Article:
Reverse osmosis (RO) water purifying systems have become an integral part of numerous production processes in many industries. From oven chips to microchips, reverse osmosis water systems are now an essential ingredient.
As a result of being essential for numerous processes, an increase in demand has led in turn to an increase in the number of suppliers in the market. Consequently, RO systems now widely vary in price and provenance, in build quality, and in running costs & maintenance. So how much does it cost to maintain an RO system and what should be considered? Let’s take a closer look.
Replacing The Filters
Upstream filtration is vital to the proper functioning of the purification system. Depending on the type of system, there could be several filtration stages, such as cartridge filtration & media bed filtration, protecting the RO membrane from damage.
The frequency of filter & media replacement will depend on the volume of water the system is processing and also the quality of the incoming water being treated. It is essential that an assessment of the incoming water is done when selecting a system – this will dictate how much pretreatment is chosen and will affect overall costs.
Replacing The Membrane
The most important item in an RO system is the membrane itself. No matter how well the pre-filters do their job, eventually, the membrane wears out. For commercial RO systems, it is prudent to budget for this to happen every 3 to 5 years. The cost of a new membrane depends on the manufacturer, the type required and the size of the RO system itself - large systems have several onboard membranes to give high production rates so it is difficult to put a figure on this but the price tag can be in the thousands for large commercial systems or a couple hundred pounds for small bench top systems.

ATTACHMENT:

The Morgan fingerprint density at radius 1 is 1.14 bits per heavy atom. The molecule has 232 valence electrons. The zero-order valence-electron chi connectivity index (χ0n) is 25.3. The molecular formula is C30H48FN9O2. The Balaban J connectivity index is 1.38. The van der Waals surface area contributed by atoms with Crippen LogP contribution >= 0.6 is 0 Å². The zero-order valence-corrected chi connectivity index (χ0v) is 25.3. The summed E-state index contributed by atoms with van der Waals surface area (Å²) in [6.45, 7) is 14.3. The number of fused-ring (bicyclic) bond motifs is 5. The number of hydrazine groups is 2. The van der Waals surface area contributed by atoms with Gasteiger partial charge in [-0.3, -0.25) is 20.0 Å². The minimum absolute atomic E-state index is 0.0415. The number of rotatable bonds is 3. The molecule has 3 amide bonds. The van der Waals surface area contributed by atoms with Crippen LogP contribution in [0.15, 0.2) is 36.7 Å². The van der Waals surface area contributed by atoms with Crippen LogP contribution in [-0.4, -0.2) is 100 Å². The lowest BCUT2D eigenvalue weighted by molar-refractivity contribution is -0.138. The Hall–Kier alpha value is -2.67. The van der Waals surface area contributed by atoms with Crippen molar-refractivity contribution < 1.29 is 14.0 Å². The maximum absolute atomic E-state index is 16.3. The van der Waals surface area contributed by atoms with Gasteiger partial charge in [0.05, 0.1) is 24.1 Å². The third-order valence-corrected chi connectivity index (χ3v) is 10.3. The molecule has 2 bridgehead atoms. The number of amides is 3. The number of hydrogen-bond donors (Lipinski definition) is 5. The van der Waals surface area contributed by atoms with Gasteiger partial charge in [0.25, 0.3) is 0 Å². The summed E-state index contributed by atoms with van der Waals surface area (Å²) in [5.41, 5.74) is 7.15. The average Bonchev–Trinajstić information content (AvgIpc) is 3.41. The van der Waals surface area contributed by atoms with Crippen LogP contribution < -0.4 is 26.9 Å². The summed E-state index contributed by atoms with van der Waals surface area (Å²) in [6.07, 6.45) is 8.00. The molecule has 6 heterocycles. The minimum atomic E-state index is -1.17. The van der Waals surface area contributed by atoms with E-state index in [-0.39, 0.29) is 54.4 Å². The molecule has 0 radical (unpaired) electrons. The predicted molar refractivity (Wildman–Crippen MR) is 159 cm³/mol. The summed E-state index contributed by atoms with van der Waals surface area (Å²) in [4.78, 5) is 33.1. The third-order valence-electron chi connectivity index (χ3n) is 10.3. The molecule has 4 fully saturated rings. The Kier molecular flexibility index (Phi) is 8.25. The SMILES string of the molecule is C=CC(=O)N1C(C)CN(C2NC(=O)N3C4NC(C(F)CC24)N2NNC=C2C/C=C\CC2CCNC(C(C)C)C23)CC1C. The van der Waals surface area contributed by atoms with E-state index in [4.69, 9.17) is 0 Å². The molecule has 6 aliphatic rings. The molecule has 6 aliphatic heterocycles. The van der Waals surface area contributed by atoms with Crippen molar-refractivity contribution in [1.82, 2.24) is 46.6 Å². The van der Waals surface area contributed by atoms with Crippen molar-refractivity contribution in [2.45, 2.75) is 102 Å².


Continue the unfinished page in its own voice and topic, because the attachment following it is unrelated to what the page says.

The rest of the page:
Regular system cleaning can extend the lifetime of a membrane, thus reducing replacement costs.
Outsourcing your regular maintenance can save you money on expensive premature part and filter replacements. The price of maintenance varies depending on the company you hire or the salary you pay the in-house team.
Typically this is done by a cleaning-in-place (CIP) rig, purchased as part of the overall system, using a chemical in solutions to clean membranes over a few hours. Alternatively some systems can use hot water to thermally sanitise RO membranes, this is normally an automated process whereby the system will heat up a portion of water in a tank and send it around the membranes for a preset time.
For systems with both chemical and thermal cleans, it is important make sure the system is robust enough to withstand this over a long period of time otherwise RO permeate production rates and output water quality can be affected due to any damage incurred, either to the membrane itself, the housings or the fittings.
It is of real benefit for end-users to collect system information by doing frequent checks on the system; the information collected can include production rates (permeate & concentrate figures), water quality readings, pressures, flowrates and temperature. This information is invaluable for engineers when they attend site to do maintenance, it indicates to them which items in the system need attention by showing trends in key parameters. Ideally this information is shared by the site so that the service provider can prepare for each visit eg. spares and consumables identified, pre-ordered and delivered to site for the engineer to use.
Choosing a servicing contract with the manufacturer or the provider is worth it if the cost and frequency of in-house maintenance is reduced. Ultimately the contract provides peace of mind and ensures that the system is working optimally. At its best, maintenance will prolong the life of a system and improve product quality whilst also avoiding periods of downtime.